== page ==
Both a centre-left and a centre-right ruling coalition is possible after the parliamentary election, depending on the results of the October 25 runoff vote, Lithuanian President Gitanas Nausėda said on Tuesday.
The results of the first round show that all possibilities remain open, according to the president.
“Let’s leave coalition formation until after the second round,” Nausėda told reporters in Tauragė, a town in western Lithuania.
“I believe that today possibilities are open for a coalition both on the left and on the right,” he said. “Perhaps even coalitions that are hard to imagine may be possible.”
According to Nausėda, centre-right voters were more active in Sunday’s elections, especially in big cities and towns.
The conservative Homeland Union emerged the winner in Sunday’s elections, securing 23 of the 70 seats allocated in the multi-member constituency. The party’s lead candidate Ingrida Šimonytė also won a seat in her single-member constituency. Two liberal parties mentioned as possible coalition partners of the conservatives, the Liberal Movement and Freedom Party, won 6 and 8 seats, respectively.
Centre-left coalition still possible
Meanwhile Prime Minister Saulius Skvernelis said on Tuesday that a centre-left coalition is still possible, centred around his party, the Farmers and Greens Union.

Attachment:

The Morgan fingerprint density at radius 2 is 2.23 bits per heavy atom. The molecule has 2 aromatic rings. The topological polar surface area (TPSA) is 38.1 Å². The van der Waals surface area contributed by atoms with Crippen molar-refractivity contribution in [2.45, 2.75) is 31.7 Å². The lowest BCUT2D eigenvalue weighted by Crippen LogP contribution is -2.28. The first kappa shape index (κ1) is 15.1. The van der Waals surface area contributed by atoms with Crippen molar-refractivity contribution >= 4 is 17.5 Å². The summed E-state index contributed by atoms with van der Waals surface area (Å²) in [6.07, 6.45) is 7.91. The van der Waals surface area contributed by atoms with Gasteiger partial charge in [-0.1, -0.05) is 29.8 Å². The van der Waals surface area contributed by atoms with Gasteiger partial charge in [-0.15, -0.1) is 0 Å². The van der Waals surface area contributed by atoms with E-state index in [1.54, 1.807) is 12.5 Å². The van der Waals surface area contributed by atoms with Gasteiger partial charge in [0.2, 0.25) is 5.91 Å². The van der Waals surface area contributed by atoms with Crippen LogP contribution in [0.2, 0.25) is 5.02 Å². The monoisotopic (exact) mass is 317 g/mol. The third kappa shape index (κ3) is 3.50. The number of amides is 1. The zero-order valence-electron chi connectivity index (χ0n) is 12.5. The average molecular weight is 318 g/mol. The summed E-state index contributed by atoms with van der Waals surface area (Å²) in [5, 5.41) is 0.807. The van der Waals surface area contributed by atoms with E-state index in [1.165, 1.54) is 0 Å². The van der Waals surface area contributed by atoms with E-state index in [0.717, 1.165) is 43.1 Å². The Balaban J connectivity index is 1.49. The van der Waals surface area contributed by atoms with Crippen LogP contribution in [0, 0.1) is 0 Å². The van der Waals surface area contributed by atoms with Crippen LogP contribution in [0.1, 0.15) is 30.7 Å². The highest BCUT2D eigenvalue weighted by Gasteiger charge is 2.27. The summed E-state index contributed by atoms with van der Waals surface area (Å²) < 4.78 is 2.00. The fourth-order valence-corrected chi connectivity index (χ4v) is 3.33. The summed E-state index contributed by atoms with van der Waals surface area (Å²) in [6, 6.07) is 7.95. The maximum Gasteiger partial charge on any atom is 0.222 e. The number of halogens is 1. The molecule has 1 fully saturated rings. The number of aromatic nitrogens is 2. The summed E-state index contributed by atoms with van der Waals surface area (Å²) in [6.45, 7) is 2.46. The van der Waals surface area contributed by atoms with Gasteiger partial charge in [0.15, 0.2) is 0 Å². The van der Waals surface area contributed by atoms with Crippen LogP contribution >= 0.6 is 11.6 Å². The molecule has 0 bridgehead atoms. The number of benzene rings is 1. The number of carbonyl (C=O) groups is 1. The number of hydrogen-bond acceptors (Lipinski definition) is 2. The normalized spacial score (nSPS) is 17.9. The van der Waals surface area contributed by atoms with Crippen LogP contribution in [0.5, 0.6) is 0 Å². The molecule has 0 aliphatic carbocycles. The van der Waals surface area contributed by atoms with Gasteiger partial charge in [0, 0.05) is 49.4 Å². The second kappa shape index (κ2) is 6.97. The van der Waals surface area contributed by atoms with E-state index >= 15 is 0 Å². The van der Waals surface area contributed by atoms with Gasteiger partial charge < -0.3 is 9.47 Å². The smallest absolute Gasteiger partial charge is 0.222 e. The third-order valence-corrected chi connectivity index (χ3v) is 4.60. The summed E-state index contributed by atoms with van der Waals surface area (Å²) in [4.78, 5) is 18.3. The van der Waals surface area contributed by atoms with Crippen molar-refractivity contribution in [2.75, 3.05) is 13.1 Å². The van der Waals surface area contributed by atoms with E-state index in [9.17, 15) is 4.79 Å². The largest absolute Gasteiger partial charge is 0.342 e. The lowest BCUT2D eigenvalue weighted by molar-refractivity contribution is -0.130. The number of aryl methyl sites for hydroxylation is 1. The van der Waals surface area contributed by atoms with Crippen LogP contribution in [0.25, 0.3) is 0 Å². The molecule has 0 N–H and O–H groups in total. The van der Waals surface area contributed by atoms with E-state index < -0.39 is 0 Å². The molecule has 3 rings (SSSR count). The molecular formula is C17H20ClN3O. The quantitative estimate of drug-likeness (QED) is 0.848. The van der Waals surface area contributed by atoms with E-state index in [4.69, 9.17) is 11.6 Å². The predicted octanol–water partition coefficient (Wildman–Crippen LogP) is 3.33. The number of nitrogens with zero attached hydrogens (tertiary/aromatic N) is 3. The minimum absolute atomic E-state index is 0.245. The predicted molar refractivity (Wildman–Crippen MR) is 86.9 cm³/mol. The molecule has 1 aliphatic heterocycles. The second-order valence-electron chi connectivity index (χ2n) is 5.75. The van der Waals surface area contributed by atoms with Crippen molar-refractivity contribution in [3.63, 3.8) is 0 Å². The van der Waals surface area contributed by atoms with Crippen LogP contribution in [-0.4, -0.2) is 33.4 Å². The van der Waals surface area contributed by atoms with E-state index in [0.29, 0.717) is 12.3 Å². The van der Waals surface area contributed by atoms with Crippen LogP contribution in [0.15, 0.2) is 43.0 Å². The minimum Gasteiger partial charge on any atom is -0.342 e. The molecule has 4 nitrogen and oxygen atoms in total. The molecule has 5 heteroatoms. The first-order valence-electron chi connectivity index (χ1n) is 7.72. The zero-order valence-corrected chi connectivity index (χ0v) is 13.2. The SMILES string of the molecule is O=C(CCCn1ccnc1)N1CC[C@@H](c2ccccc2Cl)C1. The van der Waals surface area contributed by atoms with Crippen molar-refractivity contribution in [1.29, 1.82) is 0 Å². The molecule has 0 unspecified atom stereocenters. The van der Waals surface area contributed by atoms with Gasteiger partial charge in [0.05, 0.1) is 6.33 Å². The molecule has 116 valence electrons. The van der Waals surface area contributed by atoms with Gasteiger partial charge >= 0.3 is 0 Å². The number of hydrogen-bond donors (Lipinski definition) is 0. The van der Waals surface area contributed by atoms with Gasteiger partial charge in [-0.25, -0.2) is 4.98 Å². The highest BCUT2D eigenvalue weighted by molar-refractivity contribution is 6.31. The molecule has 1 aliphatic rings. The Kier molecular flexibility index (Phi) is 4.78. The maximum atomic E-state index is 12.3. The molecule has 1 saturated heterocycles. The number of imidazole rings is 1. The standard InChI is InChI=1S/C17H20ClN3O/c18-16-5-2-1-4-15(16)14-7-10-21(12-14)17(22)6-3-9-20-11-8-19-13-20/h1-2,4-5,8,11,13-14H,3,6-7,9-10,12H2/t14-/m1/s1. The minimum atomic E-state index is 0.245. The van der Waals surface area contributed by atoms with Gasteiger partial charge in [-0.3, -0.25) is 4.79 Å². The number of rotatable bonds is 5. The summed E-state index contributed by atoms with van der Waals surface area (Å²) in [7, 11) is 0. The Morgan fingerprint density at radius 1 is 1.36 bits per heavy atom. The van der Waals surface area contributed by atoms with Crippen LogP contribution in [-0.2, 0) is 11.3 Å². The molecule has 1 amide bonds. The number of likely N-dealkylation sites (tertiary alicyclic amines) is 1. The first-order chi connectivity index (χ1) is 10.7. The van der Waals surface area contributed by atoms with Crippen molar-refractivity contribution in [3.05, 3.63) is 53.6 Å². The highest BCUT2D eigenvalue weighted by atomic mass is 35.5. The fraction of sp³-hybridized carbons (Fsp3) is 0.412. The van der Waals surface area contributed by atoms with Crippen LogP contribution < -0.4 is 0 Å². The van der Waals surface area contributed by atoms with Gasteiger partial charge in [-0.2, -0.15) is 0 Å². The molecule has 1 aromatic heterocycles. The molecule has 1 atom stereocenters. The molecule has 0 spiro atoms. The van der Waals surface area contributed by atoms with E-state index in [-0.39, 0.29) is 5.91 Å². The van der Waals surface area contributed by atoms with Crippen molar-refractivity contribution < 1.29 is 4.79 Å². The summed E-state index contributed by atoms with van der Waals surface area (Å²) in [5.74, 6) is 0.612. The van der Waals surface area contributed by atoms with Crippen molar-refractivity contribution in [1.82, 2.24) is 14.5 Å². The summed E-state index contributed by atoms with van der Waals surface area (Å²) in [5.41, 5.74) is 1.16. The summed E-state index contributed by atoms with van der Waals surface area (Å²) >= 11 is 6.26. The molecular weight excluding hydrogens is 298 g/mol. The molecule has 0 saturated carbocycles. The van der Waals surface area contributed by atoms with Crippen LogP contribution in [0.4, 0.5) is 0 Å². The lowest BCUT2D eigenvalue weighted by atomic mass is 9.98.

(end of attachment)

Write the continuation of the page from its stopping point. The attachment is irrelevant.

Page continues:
The party came in second, securing 16 seats in the Seimas. The hypothetical centre-left coalition could also include the Labour Party (9 seats) and the Social Democratic Party (8 seats).
The runoff vote will allocate 68 seats, in addition to three MPs elected in single-member constituencies in the first round.
“The second round may still change the results significantly,” Skvernelis said. “For a left coalition to be formed, we need people to go to the polls and state their position very clearly.”
Ramūnas Karbauskis, the leader of the Farmers and Greens Union, said that his party was facing “a tough battle”, but “the election will only conclude after the second round”.
“It will become clear then which side has the majority,” he added.
Karbauskis said his party was not talking to any other group about forming a coalition, but would endorse “centre-left” candidates in the runoff vote.
“[A coalition is possible] if voters are favourable to centre-left parties. The outcome of the election is far from clear,” he added.